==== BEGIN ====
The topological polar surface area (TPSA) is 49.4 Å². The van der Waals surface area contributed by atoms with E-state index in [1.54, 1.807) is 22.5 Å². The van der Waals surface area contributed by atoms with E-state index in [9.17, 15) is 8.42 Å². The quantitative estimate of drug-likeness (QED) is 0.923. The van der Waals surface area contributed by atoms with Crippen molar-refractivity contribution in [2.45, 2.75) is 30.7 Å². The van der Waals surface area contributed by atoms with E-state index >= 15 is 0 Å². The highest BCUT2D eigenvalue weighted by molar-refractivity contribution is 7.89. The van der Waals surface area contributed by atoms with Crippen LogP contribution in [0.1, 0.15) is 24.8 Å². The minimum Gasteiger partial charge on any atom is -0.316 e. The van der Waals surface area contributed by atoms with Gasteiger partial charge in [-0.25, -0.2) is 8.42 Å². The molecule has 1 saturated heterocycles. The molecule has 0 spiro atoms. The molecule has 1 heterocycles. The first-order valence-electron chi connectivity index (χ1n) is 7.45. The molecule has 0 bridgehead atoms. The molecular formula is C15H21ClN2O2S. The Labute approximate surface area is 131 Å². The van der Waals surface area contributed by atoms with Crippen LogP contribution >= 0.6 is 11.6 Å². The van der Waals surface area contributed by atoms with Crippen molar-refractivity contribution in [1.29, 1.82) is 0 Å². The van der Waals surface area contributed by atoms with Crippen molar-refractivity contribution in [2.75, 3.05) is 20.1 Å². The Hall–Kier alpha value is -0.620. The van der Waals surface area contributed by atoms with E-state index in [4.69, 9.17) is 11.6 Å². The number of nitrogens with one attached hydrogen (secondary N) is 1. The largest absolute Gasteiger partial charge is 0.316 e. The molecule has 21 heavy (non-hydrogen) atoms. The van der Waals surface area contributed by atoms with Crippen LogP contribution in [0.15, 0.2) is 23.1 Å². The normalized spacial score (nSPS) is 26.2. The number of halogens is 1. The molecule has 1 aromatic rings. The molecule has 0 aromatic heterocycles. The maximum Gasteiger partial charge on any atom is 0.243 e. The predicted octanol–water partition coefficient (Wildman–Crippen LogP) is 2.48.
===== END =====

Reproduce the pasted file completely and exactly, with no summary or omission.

The topological polar surface area (TPSA) is 49.4 Å². The van der Waals surface area contributed by atoms with E-state index in [1.54, 1.807) is 22.5 Å². The van der Waals surface area contributed by atoms with E-state index in [9.17, 15) is 8.42 Å². The quantitative estimate of drug-likeness (QED) is 0.923. The van der Waals surface area contributed by atoms with Crippen molar-refractivity contribution in [2.45, 2.75) is 30.7 Å². The van der Waals surface area contributed by atoms with E-state index >= 15 is 0 Å². The highest BCUT2D eigenvalue weighted by molar-refractivity contribution is 7.89. The van der Waals surface area contributed by atoms with Crippen LogP contribution in [0.1, 0.15) is 24.8 Å². The minimum Gasteiger partial charge on any atom is -0.316 e. The van der Waals surface area contributed by atoms with Gasteiger partial charge in [-0.25, -0.2) is 8.42 Å². The molecule has 1 saturated heterocycles. The molecule has 0 spiro atoms. The molecule has 1 heterocycles. The first-order valence-electron chi connectivity index (χ1n) is 7.45. The molecule has 0 bridgehead atoms. The molecular formula is C15H21ClN2O2S. The Labute approximate surface area is 131 Å². The van der Waals surface area contributed by atoms with Crippen LogP contribution >= 0.6 is 11.6 Å². The van der Waals surface area contributed by atoms with Crippen molar-refractivity contribution in [1.29, 1.82) is 0 Å². The van der Waals surface area contributed by atoms with Crippen molar-refractivity contribution in [2.75, 3.05) is 20.1 Å². The Hall–Kier alpha value is -0.620. The van der Waals surface area contributed by atoms with E-state index in [4.69, 9.17) is 11.6 Å². The number of nitrogens with one attached hydrogen (secondary N) is 1. The largest absolute Gasteiger partial charge is 0.316 e. The molecule has 21 heavy (non-hydrogen) atoms. The van der Waals surface area contributed by atoms with Crippen LogP contribution in [0.15, 0.2) is 23.1 Å². The normalized spacial score (nSPS) is 26.2. The number of halogens is 1. The molecule has 1 aromatic rings. The molecule has 0 aromatic heterocycles. The maximum Gasteiger partial charge on any atom is 0.243 e. The predicted octanol–water partition coefficient (Wildman–Crippen LogP) is 2.48.